Collaboration

A few days ago, the Guardian interviewed former NSA chief Bobby Inman. I’ve always thought Inman was a sharp guy. I remember listening to tapes of Inman that I got from the Commonwealth Club back in the 1980s. I still recall his prediction that the “pace of change” would become a more and more significant factor in intelligence and technology. At the time I thought it was profound, and I think it still rings true today.

In his interview with the Guardian, Inman urged that people interested in revisiting laws on government surveillance should also look at private industry. According to Inman we need to:

look at privacy issues in the private sector, not just the government. I personally find it offensive that it’s fine for X corporation to have everything on you but not the government to know. That’s a basic don’t-trust-your-government argument, which I think erodes democracy

This is an interesting statement.

First, it ignores the important fact that it is the government that has a monopoly on the legal use of force. The reason why people should put government surveillance in a different category than private corporate surveillance, is that the government has different goals than private corporations. Private corporations exist to make a profit, governments have a variety of agendas, including launching wars, suppressing internal dissent, putting people in prison, etc. This was the reason the Fourth Amendment applies to government, not private corporations. I think Inman is intelligent enough to know he is being very misleading here and turning the traditional notion of “democracy” on its head.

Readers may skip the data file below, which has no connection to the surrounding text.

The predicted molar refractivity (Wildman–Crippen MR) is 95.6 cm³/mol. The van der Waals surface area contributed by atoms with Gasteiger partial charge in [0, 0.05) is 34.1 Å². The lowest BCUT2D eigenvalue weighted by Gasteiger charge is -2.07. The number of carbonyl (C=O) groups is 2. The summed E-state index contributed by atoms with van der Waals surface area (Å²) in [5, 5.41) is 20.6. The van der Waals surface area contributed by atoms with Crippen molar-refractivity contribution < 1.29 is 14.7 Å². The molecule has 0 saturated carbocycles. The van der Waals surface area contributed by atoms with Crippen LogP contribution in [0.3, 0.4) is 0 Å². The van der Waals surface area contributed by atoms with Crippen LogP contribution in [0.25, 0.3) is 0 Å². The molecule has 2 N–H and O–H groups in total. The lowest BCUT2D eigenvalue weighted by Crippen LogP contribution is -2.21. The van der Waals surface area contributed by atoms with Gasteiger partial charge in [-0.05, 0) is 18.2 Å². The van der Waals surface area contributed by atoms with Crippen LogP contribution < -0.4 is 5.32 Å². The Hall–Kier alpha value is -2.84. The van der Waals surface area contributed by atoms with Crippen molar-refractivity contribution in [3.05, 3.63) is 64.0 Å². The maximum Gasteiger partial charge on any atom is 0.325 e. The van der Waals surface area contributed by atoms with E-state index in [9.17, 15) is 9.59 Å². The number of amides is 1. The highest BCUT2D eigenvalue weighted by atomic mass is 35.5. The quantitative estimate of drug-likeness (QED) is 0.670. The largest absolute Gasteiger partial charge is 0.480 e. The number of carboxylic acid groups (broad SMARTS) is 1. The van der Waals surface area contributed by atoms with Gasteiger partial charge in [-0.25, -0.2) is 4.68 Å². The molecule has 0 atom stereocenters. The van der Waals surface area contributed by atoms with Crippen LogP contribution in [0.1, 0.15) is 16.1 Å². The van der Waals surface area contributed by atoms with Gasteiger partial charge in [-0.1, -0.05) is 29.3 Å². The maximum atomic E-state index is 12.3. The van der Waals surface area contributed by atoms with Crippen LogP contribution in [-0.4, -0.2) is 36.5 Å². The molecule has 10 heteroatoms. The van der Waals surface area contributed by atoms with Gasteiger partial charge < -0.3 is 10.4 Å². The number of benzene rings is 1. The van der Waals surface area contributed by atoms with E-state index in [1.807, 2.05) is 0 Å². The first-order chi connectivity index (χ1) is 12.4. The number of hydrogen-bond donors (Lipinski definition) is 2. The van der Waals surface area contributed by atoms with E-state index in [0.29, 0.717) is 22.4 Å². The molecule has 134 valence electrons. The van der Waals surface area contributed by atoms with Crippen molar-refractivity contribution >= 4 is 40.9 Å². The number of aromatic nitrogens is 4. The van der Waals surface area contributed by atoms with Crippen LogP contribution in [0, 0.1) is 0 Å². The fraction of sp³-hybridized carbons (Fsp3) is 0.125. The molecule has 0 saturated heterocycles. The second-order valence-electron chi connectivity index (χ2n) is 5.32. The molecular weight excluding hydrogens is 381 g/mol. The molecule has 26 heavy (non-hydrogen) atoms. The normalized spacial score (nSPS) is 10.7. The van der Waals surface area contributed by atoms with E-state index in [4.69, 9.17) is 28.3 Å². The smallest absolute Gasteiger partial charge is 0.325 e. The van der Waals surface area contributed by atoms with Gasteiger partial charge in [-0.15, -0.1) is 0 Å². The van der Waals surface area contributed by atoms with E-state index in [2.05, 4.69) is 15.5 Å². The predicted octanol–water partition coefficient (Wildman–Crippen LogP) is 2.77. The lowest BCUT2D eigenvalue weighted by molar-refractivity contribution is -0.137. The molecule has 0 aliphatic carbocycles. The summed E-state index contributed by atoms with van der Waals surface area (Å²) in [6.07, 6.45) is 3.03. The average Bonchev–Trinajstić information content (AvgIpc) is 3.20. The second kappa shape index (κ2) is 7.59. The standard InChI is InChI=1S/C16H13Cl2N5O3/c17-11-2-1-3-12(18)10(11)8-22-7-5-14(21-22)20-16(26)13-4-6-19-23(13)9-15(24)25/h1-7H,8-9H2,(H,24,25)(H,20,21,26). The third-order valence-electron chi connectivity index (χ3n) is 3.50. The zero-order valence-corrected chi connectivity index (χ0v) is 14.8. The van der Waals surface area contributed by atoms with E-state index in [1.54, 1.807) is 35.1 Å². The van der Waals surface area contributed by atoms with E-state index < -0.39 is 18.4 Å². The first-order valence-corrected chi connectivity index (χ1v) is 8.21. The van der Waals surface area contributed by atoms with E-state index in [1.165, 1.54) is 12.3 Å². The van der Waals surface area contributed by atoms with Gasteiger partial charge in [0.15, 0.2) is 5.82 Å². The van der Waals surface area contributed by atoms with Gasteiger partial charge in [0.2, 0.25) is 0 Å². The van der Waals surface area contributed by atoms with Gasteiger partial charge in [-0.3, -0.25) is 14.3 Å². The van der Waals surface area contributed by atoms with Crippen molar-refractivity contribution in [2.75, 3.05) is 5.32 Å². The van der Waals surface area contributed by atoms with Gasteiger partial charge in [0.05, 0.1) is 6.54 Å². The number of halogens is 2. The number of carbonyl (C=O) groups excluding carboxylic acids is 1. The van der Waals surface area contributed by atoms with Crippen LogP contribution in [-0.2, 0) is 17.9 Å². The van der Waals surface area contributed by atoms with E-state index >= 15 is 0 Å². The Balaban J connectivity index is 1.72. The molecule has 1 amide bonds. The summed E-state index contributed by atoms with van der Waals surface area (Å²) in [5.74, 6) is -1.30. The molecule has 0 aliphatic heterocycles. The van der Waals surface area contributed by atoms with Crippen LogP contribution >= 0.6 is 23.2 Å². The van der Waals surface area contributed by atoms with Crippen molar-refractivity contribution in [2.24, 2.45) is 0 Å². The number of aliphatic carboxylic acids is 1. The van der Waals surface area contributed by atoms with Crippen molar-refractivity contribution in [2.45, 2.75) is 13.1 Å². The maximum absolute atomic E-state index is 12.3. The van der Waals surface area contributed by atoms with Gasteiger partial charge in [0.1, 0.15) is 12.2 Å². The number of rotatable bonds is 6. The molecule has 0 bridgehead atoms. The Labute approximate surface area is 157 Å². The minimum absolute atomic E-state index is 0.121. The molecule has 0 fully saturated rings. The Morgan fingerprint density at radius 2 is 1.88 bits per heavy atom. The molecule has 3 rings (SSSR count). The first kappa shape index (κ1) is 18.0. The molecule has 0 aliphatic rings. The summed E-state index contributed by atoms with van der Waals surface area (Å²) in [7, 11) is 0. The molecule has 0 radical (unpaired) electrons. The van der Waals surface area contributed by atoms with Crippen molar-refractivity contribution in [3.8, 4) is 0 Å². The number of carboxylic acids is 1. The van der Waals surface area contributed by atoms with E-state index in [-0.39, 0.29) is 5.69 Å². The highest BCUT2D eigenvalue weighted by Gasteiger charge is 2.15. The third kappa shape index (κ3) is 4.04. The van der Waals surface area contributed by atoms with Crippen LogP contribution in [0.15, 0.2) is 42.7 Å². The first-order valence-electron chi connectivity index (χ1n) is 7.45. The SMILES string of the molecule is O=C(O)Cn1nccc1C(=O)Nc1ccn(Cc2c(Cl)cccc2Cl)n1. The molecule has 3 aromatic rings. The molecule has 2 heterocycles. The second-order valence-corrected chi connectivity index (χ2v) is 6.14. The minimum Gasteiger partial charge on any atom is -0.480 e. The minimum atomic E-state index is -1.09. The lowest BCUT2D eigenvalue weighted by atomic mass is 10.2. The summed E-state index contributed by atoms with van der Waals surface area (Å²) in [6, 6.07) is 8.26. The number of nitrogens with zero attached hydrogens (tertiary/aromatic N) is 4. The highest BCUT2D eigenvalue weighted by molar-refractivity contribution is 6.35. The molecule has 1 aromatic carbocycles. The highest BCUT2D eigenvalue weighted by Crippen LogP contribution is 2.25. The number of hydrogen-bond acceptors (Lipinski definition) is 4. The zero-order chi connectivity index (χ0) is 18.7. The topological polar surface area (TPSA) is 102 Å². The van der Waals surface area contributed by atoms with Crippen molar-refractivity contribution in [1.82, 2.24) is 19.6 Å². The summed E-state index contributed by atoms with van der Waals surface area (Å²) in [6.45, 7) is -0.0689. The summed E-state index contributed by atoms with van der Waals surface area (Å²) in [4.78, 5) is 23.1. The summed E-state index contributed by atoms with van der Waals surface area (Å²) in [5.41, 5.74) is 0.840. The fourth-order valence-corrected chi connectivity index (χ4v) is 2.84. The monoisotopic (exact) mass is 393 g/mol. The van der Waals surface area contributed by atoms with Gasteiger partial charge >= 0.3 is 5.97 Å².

Second, today’s disclosure by the New York Times that in a project called Hemisphere, the DEA pays ATT to retain all call records forever and share them with the government. This shows that the limits established on government snooping by the Fourth Amendment are clearly violated and undermined by this government-corporate partnership. Do prohibitions on government searches and snooping have any meaning if they are enabled and executed in secret partnership with private companies? If private companies keep vast databases of private data on American citizens, and the government accesses that in secret, where does the government end and the “private” corporation begin? Obviously, this collaboration is set up in a way to avoid both public scrutiny and constitutional restrictions. I suspect we’ll see more and more of this come out – where the government faces legal restrictions against certain actions, they just get a private company to do it for them, and then collaborate in secret.

I think Inman is right. To only look at the activities of the government, we miss what its important partners might also be up to. There is a collusion of interests here – government and private companies collaborating to keep tabs on all citizens at all times.

We used to call this fascism, now, we just sigh and hope it produces some well-paying jobs.

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